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CAS dismisses sprinter Timanovskaya’s request to overturn NOC of Belarus decision

The Belarusian Olympic Committee announced on Sunday that the national athletics coaching staff decided to send Timanovskaya home over her emotional and mental state

TOKYO, August 2./TASS/. The Court of Arbitration for Sport (CAS) has dismissed a request from Belarusian sprinter Kristina Timanovskaya to overturn the decision taken by the National Olympic Committee (NOC) of Belarus to strip her of 2020 Olympic accreditation.

The Belarusian sprinter "filed an urgent application and request for provisional measures in the morning of  August 2, 2021 seeking to overturn the decision taken by the NOC of Belarus not to let her participate in the Women’s 200m qualifying event at the Tokyo 2020 Olympic Games," a media release said.

Timanovskaya appealed to the court early on Monday. "The urgent request to stay the execution of the challenged decision was dismissed by the President of the CAS Ad hoc Division, as the athlete was not able to prove her case to get an interim relief," the media release said.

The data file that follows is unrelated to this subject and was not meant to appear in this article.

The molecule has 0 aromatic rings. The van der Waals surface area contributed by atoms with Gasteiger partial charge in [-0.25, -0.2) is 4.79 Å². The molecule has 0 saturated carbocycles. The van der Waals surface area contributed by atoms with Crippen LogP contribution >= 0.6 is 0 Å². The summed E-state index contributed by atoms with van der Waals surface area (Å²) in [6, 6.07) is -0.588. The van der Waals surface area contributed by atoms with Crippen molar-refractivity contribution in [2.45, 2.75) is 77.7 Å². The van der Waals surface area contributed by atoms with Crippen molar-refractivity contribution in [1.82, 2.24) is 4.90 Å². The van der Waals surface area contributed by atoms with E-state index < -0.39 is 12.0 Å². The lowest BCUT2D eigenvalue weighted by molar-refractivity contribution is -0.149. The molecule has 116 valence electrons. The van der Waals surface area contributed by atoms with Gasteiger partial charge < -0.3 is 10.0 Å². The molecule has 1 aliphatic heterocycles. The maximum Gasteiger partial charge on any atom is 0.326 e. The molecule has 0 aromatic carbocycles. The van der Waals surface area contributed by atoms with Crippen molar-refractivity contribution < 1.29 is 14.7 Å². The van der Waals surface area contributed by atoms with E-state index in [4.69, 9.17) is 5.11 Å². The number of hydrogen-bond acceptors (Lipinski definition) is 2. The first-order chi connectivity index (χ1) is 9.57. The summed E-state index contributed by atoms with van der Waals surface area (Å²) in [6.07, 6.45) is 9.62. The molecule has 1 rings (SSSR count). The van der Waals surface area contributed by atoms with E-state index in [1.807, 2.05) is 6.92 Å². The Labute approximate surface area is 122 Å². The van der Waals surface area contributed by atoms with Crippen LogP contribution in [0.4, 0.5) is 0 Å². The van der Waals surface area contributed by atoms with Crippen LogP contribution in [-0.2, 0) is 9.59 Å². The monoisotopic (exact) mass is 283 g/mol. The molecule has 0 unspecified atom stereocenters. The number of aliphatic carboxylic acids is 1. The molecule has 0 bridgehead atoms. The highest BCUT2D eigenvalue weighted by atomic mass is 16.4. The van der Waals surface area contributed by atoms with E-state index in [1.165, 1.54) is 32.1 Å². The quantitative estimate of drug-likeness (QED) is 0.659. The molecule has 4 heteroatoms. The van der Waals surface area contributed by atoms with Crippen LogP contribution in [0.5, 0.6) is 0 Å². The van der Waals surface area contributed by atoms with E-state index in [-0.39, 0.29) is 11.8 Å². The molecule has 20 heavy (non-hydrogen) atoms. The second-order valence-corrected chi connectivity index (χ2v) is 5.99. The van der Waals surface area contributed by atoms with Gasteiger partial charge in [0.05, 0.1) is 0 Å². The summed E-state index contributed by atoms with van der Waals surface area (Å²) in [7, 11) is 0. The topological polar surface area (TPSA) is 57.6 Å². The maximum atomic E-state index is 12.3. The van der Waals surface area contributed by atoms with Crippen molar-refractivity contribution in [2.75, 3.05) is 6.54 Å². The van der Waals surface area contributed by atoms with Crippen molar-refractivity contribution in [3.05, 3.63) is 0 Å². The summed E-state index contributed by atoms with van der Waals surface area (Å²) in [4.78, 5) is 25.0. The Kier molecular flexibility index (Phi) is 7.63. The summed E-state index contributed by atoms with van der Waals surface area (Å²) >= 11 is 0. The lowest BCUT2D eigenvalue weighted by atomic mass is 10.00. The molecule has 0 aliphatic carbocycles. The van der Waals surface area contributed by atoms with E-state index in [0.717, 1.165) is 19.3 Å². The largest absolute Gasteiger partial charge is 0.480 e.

It was initially planned that she would take part in the 100m and 200m races. Timanovskaya skipped the women’s 200m heats earlier on Monday. On July 30, she failed to qualify for the finals in women's 100m sprint running.

The Belarusian Olympic Committee announced on Sunday that the national athletics coaching staff decided to send Timanovskaya home over her emotional and mental state. It was initially planned that she would take part in the 100m and 200m races. The coaching staff decided to nominate Timanovskaya to run in the 4x400m relay after two Belarusian runners were disqualified from participating in the event for not supplying enough doping samples. Timanovskaya took to social media to criticize this decision.

Belarus’ opposition Sports Solidarity Fund said that Timanovskaya was allegedly forced to leave Tokyo because of her criticism of the national track and field athletics coaches.

She told Euroradio that she wanted to seek asylum in Europe, and she asked for help from the International Olympic Committee via social networks. She claimed she was subject to pressure to leave Japan without her consent. Several European countries have offered her an asylum. The athlete is currently at the Polish Embassy in Tokyo.